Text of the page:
Yeah. Thanks. Sorry about that. So two questions, just following up on Eric’s [question] on the revenue growth. Ruth, can you just give us a little bit more detail on the pay click growth, the decel that we saw to 39% from the 50s and 60s last year, is that just a comp issue or something more specific? And then just on the spending side, want to understand a little more just how you’re thinking about spending relative to three months ago. I know you talked about both Capex moderating and then also headcount moderating three months ago. Just curious, at least if headcount is still in that camp per your thinking, just given that it seems like there is a pretty big ramp expected under the new Cloud CEO? Thanks.
Ruth Porat, Senior Vice President and chief financial officer
OK. So starting with clicks and CPCs, as we’ve discussed on prior calls, the biggest driver affecting both CPCs and click trends is YouTube engagement ads, with YouTube clicks representing the vast majority of total clicks. And so while YouTube clicks continued to grow at a substantial pace in the first quarter, the rate of YouTube click growth decelerated versus what was a strong Q1 last year, reflecting changes that we made in early 2018, which we believe are overall additive to the user and advertiser experience. And then in terms of your two spending the investment questions. In terms of headcount, first, we do continue to expect the growth rate to moderate slightly in 2019 from the

Analysts are befuddled. For instance, Morgan Stanley’s Brian Nowak notes it’s “unclear what changes Alphabet made in the quarter that drove the deceleration in growth, and this is something the Street must figure out.”

The suggestion that the changes were “additive to the user and advertiser experience” seem in keeping with YouTube’s ever-progressing demonetisation policy, which Polygon covered in detail here last year.

Policing the internet for non-woke content may be the principled thing to do, but it looks increasingly like it is also going to be costly for corporates who follow this strategy. (Much like corporates who commit to ESG).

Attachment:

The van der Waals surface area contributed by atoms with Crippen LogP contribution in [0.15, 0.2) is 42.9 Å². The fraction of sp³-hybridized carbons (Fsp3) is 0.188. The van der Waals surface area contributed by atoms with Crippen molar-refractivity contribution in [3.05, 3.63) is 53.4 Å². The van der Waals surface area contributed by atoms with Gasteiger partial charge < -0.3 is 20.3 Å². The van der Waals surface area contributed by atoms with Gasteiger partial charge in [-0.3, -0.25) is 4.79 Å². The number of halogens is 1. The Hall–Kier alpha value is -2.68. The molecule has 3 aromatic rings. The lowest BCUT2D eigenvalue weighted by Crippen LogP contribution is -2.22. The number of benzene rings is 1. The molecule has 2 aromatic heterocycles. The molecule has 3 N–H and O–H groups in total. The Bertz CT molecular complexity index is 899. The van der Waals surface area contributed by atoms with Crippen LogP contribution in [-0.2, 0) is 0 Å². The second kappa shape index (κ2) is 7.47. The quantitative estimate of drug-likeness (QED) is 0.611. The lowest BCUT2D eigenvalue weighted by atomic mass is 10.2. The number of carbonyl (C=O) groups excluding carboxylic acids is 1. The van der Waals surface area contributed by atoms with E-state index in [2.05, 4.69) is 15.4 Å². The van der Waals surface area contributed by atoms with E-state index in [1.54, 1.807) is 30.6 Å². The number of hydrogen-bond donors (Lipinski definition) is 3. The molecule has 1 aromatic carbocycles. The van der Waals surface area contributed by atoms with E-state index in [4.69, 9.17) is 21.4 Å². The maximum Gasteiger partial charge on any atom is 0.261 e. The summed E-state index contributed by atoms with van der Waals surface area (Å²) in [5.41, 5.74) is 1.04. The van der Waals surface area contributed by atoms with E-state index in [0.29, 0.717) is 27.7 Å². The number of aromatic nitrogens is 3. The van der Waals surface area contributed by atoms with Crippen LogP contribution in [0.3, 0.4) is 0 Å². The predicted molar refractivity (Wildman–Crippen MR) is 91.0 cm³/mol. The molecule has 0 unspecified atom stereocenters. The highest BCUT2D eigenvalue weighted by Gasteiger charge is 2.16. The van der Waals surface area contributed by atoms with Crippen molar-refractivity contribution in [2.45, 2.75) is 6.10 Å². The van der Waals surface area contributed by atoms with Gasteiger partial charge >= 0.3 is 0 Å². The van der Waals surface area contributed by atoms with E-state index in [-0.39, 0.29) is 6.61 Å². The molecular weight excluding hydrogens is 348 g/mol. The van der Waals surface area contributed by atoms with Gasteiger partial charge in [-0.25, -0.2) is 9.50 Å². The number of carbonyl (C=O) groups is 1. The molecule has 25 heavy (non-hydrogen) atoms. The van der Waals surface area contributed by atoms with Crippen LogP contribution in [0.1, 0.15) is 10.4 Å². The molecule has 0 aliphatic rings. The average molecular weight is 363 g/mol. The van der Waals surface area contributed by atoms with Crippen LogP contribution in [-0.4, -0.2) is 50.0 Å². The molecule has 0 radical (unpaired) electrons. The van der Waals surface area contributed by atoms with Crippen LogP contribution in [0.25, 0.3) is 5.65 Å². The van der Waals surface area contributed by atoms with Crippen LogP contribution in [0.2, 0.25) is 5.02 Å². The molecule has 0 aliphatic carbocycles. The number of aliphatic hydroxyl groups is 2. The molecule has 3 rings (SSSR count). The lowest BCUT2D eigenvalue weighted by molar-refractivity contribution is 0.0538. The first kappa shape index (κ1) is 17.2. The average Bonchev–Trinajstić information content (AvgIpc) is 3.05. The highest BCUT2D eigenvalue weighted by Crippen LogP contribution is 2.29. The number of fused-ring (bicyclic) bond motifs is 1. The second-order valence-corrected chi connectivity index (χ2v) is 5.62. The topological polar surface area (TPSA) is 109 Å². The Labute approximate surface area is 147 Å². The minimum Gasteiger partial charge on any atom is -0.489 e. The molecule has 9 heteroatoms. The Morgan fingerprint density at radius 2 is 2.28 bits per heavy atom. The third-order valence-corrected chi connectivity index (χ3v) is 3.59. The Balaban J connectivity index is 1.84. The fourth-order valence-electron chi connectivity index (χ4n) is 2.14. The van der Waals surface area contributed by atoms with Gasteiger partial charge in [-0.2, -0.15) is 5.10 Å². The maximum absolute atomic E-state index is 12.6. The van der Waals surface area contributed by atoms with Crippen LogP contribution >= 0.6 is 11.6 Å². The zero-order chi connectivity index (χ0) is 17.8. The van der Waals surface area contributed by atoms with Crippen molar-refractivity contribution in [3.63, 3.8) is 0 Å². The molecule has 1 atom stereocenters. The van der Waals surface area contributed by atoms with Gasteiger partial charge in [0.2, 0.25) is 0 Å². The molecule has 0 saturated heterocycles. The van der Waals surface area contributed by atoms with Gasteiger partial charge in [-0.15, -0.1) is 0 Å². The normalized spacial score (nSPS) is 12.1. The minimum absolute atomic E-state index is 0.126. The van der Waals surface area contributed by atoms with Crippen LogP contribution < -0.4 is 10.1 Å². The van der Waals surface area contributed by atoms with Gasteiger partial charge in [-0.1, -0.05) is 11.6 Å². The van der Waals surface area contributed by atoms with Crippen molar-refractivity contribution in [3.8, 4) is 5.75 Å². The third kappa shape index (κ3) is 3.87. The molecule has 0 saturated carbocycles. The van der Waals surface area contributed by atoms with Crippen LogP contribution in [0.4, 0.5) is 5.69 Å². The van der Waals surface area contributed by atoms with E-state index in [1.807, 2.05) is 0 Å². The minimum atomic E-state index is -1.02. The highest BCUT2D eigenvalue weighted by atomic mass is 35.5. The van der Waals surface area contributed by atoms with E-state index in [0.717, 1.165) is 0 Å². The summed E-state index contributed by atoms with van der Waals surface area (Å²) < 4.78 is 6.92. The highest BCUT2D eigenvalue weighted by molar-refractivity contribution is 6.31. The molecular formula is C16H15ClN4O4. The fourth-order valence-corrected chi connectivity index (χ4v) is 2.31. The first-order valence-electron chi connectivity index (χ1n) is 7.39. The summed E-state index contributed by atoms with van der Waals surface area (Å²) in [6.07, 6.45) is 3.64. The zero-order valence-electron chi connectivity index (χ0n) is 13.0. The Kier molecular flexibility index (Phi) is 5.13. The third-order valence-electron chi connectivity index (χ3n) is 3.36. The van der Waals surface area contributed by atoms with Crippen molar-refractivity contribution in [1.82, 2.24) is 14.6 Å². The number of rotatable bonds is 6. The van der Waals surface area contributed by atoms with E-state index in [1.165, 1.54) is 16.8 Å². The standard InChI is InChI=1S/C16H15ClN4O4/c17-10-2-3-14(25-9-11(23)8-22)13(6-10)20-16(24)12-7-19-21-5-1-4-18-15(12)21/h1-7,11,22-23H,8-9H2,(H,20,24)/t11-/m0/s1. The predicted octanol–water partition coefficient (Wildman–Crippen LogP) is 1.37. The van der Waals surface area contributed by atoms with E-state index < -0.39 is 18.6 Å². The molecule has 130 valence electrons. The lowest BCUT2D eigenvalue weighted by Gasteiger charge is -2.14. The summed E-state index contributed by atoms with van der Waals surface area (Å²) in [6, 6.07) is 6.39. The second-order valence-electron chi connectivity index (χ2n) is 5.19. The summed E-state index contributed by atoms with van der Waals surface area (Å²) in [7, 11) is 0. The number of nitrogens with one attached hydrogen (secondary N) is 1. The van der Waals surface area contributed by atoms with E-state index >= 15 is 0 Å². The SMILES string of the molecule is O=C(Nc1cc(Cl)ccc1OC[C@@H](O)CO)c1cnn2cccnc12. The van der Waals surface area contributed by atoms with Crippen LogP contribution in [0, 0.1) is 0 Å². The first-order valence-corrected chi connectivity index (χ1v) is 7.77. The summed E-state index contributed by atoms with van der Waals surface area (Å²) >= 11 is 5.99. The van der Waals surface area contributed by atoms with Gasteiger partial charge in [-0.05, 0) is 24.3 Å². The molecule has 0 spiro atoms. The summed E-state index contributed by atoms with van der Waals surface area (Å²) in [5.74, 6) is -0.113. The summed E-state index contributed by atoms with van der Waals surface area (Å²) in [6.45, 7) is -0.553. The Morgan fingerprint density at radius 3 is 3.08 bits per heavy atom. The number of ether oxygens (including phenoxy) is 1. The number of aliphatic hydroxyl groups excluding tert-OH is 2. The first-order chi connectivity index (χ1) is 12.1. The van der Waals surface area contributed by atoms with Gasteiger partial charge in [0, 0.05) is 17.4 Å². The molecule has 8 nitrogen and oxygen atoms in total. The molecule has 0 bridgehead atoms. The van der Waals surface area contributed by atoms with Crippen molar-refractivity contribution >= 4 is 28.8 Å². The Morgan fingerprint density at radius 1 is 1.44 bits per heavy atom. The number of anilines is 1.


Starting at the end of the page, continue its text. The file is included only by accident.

Conservatives are consumers too, and boycotts of any sort are missed market opportunities. As Milton Friedman used to point out, it's the non-discriminatory and political neutral aspect of the free market that actually makes it a friend of minority groups. Indeed, in his magnus opus Capitalism and Freedom, Friedman went on to use this logic to explain that it makes zero capitalistic sense to boycott wider markets to appease a radical minority (or even majority) that doesn't want to do business with x or y because of religious, racial or heritage grounds.

From Friedman:

... an impersonal market separates economic activities from political views and protects men from being discriminated against in their economic activities for reasons that are irrelevant to their productivity — whether these reasons are associated with their views or their colour.

Of course, as the Google factor possibly shows, the same principle applies the other way around too. It's why rules and regulations brought in to keep bad actors out of the system are so hard to police. If the cost benefit is worth it, chances are — especially in a free market — someone will create platforms and businesses to service the unserviceable. We see that in banking, and we will likely see that in social media platforms too.